OK, let us get one thing clear from the start. I was wracking my brains about why your approach was so offensive, so comically offensive, and it struck me: you look tragically (but hilariously) identical to Richie Aprile from the Sopranos. You know, that incredible character who was a sexual submissive but also enjoyed snorting coke while killing prostitutes? Yeah, him. You look exactly like him.
So, I’m sorry about that, for you, I mean, but here’s the deal: women don’t really enjoy being approached, in the dark, with very few other people around, on a Sunday evening in the rain on the Blvd. St. Germain. Or anywhere else, at any other time.
To be more precise, it is not arousing to have Richie Aprile venture into my sphere, you know, my personal space, and be told, “Je cherche. Avec vous Je cherche pour l’amour. L’Amour.” Your delivery was so pathetic that I laughed in your Richie-face, and waved my hand. “Non, mon ami, pas ma. Pas ma.”
So it was all innocent, and safe, and funny, yes? Richie dude, you were even kind of civilized about my laughter. “D’accord, d’accord, Ciao.” Good boy.
I hurried one way, you strolled in the other, and I didn’t think about it much again until I got home, got undressed, and got in the shower. And I realized that I was fucking angry. At you, dude, but really you don’t count, you’re an easy one. I am angry that women have to deal with that bullshit, and of course ever, ever so much more and worse, every single minute of every single day.
As I looked down at the water streaming off my little, bony body, a fairly vulnerable body, biologically speaking, I had the following inner dialogue:
“Dude, I would not sleep with you if we were in paradise and you were the last motherfucker standing, and the only way to introduce our people to paradise would be to fuck you. Nope, not even then. Of course, dude, with those angry beady black eyes you’d probably try and rape me at that point, and then I would have to kill you. And then I would be the last man standing. In paradise. Alone. And so condemned to take it all down with me.
So let it be understood, Richie, that my aversion to you is fucking mythic. It is not, “Non, mon ami,” which I said of course out of a deep fear; it is primordial, as if you are Aecteon (fat chance, but try to imagine), and I set the hounds on you and my women friends eat your flesh. It’s that sort of aversion.
It’s nothing personal. I’m sure you’re a very fucked up but kind of harmless guy. And you know, I kind of relate: I see people every hour I would love to sleep with, men and women both. But see, part of being a human being is recognizing other people’s humanness, and their right to be safe humans, existing as they please on this beautiful planet. And you violated that right when you amusingly approached me, thinking maybe… just maybe this one will be broke, or drugged, or need some food… and I’ll get lucky.”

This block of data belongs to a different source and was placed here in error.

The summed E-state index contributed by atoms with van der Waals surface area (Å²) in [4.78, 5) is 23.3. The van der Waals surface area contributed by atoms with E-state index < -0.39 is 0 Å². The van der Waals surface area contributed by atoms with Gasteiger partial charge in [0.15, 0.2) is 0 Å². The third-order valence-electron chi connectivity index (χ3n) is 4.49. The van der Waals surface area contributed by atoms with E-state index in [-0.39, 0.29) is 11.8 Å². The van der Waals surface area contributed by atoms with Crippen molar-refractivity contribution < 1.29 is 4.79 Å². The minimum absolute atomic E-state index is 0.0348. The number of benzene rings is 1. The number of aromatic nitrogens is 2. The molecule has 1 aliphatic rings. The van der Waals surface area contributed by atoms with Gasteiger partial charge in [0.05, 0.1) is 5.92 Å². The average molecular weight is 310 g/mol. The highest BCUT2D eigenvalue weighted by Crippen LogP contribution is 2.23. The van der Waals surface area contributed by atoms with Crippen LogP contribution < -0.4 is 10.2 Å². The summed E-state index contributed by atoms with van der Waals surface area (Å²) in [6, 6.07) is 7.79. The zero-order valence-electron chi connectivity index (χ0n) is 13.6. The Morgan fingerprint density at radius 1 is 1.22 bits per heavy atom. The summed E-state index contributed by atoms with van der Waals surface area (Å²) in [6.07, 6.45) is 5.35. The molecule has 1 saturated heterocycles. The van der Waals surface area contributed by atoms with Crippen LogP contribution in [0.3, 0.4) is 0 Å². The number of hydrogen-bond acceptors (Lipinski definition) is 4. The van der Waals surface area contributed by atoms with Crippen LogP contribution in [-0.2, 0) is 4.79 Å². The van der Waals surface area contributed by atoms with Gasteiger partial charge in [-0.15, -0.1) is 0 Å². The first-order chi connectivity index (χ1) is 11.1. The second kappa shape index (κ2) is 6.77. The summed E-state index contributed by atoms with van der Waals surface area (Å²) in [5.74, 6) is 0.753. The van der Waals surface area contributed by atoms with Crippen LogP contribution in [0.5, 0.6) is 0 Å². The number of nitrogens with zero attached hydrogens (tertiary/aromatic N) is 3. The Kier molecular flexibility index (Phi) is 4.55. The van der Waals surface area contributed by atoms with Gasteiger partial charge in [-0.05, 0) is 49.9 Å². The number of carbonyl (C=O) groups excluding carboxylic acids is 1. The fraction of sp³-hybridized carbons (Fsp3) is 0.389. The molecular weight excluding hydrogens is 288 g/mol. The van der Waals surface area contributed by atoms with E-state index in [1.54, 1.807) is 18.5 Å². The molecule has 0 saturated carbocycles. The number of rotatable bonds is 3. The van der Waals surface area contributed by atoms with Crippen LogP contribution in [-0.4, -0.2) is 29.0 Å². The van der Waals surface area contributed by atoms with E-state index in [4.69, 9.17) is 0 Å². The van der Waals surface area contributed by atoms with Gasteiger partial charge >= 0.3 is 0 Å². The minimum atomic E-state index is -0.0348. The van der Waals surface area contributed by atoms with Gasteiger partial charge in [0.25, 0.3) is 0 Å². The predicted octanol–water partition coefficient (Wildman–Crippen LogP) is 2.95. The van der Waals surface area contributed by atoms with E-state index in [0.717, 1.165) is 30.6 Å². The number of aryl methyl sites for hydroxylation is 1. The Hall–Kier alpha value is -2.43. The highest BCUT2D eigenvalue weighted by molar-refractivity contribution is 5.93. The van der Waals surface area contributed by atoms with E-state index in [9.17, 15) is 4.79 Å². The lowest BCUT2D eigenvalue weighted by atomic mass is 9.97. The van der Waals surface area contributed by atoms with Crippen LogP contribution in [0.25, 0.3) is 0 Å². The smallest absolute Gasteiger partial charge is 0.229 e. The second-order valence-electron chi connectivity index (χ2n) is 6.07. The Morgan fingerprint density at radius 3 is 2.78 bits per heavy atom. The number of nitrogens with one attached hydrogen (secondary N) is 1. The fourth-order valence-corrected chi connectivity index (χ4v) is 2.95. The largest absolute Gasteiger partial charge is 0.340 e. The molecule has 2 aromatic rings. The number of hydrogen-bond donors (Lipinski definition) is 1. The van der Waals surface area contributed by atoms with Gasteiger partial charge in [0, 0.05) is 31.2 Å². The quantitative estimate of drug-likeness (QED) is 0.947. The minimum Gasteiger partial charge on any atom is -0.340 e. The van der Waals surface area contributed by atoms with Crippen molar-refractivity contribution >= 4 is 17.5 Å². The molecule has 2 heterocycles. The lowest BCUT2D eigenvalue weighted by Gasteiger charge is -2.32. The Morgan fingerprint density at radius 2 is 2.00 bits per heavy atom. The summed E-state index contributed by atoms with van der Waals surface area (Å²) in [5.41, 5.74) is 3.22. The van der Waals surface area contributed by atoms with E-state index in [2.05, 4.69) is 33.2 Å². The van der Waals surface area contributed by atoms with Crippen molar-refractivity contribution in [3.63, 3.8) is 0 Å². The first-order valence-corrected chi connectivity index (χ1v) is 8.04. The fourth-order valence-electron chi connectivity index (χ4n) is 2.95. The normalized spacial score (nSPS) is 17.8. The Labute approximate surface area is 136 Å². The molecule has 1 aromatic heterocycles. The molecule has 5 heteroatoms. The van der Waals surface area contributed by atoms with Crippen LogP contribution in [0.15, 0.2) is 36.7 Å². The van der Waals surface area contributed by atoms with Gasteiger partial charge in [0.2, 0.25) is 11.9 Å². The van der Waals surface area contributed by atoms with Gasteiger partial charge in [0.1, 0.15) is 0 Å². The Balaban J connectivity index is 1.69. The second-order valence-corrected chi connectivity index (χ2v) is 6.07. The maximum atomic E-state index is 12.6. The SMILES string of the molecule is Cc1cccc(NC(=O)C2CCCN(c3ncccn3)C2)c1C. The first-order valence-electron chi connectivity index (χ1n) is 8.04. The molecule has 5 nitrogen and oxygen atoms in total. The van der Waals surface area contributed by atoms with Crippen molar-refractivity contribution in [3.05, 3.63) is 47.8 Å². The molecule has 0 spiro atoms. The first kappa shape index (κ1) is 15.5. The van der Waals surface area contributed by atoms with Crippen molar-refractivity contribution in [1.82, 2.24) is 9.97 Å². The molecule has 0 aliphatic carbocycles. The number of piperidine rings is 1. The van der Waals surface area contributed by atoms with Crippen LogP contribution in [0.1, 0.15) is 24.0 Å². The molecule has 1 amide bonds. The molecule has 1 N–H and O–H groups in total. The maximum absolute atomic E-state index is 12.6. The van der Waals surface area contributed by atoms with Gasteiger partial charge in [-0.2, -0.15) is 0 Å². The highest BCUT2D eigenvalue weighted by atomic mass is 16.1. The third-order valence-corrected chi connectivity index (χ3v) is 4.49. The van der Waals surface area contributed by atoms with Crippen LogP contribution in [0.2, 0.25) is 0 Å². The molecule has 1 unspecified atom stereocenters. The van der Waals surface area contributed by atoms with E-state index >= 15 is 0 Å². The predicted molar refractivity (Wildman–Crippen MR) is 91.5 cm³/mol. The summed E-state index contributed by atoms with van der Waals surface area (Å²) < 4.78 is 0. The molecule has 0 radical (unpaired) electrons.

I thought other, even angrier things, and then I thought that having this inner dialogue so filled with anger with Richie-Dude is deeply unfeminine, unseemly. Because just as people find what Richie-Dude did tonight creepy and gross, and what other, more destructive men do to be horrible and terrifying, women are never supposed to be angry.
We can be violated. We can be sad. We can be vulnerable, and have those little flashes like a burnt out star against a night sky. But we can never be the burning, the steady burning, of a raging sun.
Or a bonfire made for catching those fuckers who constantly violate our space and bodies, and incinerating those violations like the dear popes before us used to burn sinners.
Richie-Dude, you made me that angry. Well not you, but what you represent. The predators, those who take advantage, those who violate, then penetrate, then discard. It is uncomfortable, Richie, writing these words. I’m supposed to be lovely: a yogini, a mama, a lover to my husband but otherwise chaste, sweet to look at, articulate, but never, ever angry. Even our great mother Gloria Steinem is looking… well packaged and gentle these days.
Not me. I wish I could crack through her smile, and shake her: our work isn’t done. It hasn’t even begun. And Richie-Dude, nothing personal, but I would like to punch you in your fucking face, and teach you a lesson about respect. God did I really just write that? Will anyone still love me after I reveal such anger? Does it matter?
Je cherche pour l’amour, aussi, Richie-Dude. Et egalite egalite egalite…
Merci bien, et bon journee – Rachel Murane